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Last Updated: Friday, 31 December, 2004, 00:00 GMT
Work of unsung heroes is honoured
Lollipop lady
Lollipop ladies rub shoulders with celebrities in the MBE title honours
The New Year Honours list is crammed with household names from Olympic athletes to showbusiness celebrities and business high flyers.

But it also turns the spotlight on the more modest Britons whose work often goes unnoticed.

This year's awards include lollipop ladies, school cleaners, a hospital porter, and a campaigner who lost his daughter through a peanut allergy.

A number of foster carers and community workers also made the grade.

David Reading, who was made an OBE in this year's honours list, has played a leading role in making people more aware of life-threatening allergies.

He helped launch the Anaphylaxis Campaign following the death of his 17-year-old daughter Sarah, who died of anaphylactic shock after eating a lemon meringue pie that contained nuts.

'Embarrassed'

Mr Reading, from Ash, Surrey, was honoured for his services to people with allergies.

School cleaner Donald Morrison said he was "very embarrassed" to find himself included in the New Year Honours List.

Mr Morrison, 58, was made an MBE for services to education for his work at Lionel School on the Isle of Lewis, Outer Hebrides.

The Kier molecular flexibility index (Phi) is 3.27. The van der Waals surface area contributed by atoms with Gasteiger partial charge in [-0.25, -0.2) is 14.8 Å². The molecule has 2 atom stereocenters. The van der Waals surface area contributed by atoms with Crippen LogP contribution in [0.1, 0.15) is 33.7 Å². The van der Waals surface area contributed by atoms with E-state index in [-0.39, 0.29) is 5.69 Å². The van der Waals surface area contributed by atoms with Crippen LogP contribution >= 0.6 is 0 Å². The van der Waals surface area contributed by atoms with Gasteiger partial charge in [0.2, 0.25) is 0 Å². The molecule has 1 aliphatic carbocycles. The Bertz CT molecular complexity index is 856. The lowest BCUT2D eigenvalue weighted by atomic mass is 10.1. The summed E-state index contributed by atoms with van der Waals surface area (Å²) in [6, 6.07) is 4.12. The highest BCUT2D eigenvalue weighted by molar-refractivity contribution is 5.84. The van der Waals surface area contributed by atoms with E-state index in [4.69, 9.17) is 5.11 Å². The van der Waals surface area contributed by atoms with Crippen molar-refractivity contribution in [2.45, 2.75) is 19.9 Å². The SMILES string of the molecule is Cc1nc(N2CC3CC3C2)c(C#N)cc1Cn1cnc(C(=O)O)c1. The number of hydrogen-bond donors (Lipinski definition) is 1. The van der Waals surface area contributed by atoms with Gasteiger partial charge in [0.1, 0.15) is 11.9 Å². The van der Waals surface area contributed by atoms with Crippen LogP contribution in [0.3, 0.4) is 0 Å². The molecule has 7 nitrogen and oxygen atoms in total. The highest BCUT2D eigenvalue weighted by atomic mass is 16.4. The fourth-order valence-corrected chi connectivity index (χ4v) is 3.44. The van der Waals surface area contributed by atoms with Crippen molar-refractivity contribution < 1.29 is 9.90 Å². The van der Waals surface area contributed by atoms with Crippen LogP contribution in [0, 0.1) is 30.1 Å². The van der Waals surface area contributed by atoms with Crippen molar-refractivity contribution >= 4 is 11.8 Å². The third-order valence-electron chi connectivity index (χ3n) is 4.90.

He has worked at the school for nine years and gives up his own time to coach the pupils in badminton, swimming and football.

Mr Morrison, who is married with two daughters. said: "I am just very embarrassed, I do not think I am worthy of the award.

"I just feel that I have not done anything, it is the kids and the parents."

Rescue work

Others given an MBE award included hospital porter Fred Adams for his services to the NHS at Scarborough Hospital, north Yorkshire.

School crossing wardens Margretta Campbell, of Dromore, County Down, Northern Ireland, and Margaret Cobern, from Fordingbridge, Hampshire were also made MBEs.

For services to children in north Yorkshire foster carer Rachel Baker can now add MBE to her title, as can Edna Fletcher, from Great Yarmouth, Norfolk, who was honoured for her services to table tennis.

Mountain rescuer David Gunn, 47, said he was "a little bit in shock" but "very pleased" to be appointed an MBE after more than 30 years of life-saving work.

The honour was in recognition for services to the voluntary Glencoe Mountain Rescue organisation.

Bandmaster Roy Nowell was also made an MBE for his work for the 13th Coventry Scout Band.

And Elsie Bright, captain of the 1st Spalding Company, The Girl's Brigade, Lincolnshire, becomes an MBE for services to young people.



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